Last year, the event, under the sponsorship of the Crawford County Foundation, was the Black and Gold Ball that benefited the high school track project. This year, Viva Cuba is hosting the fundraiser, which will follow the basic guidelines of last year’s event.

An added attraction this year is the Chair-i-table Auction of chairs designed and painted by artists. This year, the Chair-i-table Auction will be held at the Route 66 Mural City Party, with partygoers able to view the chairs and bid during the silent auction.

Scott and Jason Holland will MC the event and keep things lively and the music hopping.
Tickets will go on sale at the beginning of March. Partygoers are urged to buy tickets early as they sell out quickly, and there will be a waiting list. Viva Cuba members and the banks will have tickets for sale.

Viva Cuba hopes the community uses this as an opportunity to get together with friends, family, and even old classmates to have a fun night and a 1-in-300 chance to win $10,000. Mark your calendar now for a good time on May 14 at KC Hall.

Click HERE to visit their website.

This event helps with the creation and preservaton of all the beautiful murals throught the town of Cuba that makes this town a favorite amongst Route 66 travelers!

Jan 122011
 

Canstruction is US charity of the design and construction industry created by the Society of Design Administration. It holds annual design and build competitions to construct fantastic, giant sized, structures made entirely out of canned food in different cities in US. In each city after the structures are built and the winners are declared, the creations go on view to the general public as giant art exhibits.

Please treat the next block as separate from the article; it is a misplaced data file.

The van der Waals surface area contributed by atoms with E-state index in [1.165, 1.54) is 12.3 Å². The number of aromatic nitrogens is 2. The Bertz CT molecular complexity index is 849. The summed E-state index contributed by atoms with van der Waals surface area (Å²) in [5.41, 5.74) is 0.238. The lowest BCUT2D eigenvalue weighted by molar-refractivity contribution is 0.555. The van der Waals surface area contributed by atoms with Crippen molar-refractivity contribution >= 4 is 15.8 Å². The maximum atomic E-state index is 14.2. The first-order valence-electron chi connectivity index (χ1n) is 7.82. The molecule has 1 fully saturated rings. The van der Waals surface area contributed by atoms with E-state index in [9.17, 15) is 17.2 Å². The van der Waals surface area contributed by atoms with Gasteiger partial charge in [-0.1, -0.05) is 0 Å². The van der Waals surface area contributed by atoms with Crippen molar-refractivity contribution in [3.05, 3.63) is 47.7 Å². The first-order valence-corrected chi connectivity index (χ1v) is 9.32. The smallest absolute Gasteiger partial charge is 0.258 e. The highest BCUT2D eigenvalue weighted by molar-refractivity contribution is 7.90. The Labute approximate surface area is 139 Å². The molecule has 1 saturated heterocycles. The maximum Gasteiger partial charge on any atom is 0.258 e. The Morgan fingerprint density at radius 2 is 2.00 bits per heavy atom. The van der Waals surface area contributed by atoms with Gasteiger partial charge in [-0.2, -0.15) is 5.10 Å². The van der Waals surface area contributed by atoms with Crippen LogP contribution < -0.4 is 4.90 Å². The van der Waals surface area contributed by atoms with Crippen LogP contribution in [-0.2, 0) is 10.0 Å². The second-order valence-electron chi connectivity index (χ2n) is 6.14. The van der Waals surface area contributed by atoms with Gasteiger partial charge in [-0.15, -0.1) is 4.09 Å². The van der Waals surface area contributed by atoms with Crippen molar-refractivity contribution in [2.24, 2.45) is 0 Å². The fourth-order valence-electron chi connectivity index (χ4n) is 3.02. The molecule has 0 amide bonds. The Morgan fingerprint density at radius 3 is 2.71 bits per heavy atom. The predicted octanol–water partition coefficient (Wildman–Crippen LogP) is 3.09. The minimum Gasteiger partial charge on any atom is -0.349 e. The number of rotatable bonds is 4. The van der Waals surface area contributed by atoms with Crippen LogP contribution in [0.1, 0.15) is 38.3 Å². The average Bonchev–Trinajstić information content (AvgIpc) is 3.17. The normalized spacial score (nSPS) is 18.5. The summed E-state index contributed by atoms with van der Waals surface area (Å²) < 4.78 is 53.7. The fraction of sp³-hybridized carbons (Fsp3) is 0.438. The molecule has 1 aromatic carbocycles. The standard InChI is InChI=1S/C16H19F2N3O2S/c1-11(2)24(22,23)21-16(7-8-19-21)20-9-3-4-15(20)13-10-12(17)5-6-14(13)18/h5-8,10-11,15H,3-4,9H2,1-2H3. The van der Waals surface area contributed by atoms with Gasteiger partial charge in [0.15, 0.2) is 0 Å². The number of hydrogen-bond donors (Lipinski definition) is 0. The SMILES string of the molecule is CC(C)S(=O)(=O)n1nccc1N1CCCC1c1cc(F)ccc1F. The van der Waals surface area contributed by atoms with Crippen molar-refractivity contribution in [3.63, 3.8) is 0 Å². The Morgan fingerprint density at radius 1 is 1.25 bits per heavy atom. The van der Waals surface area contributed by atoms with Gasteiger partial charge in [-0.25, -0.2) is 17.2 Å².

At the end of the competition all of the food used in the structures is donated to the local food banks for distribution to community emergency feeding programs.

Over 2 Million pounds of food was raised in 2010 through these competitions and it was then donated to the local food banks etc.

My daughter’s high school participated in a contest last year. A lot of work, a lot of creative ideas, lot of food donated to charity!

Altough this is really ‘off the track’ from having anything to do with Route 66, I thought it was fun to look at some of the designs.

Click HERE to view 45 different entries.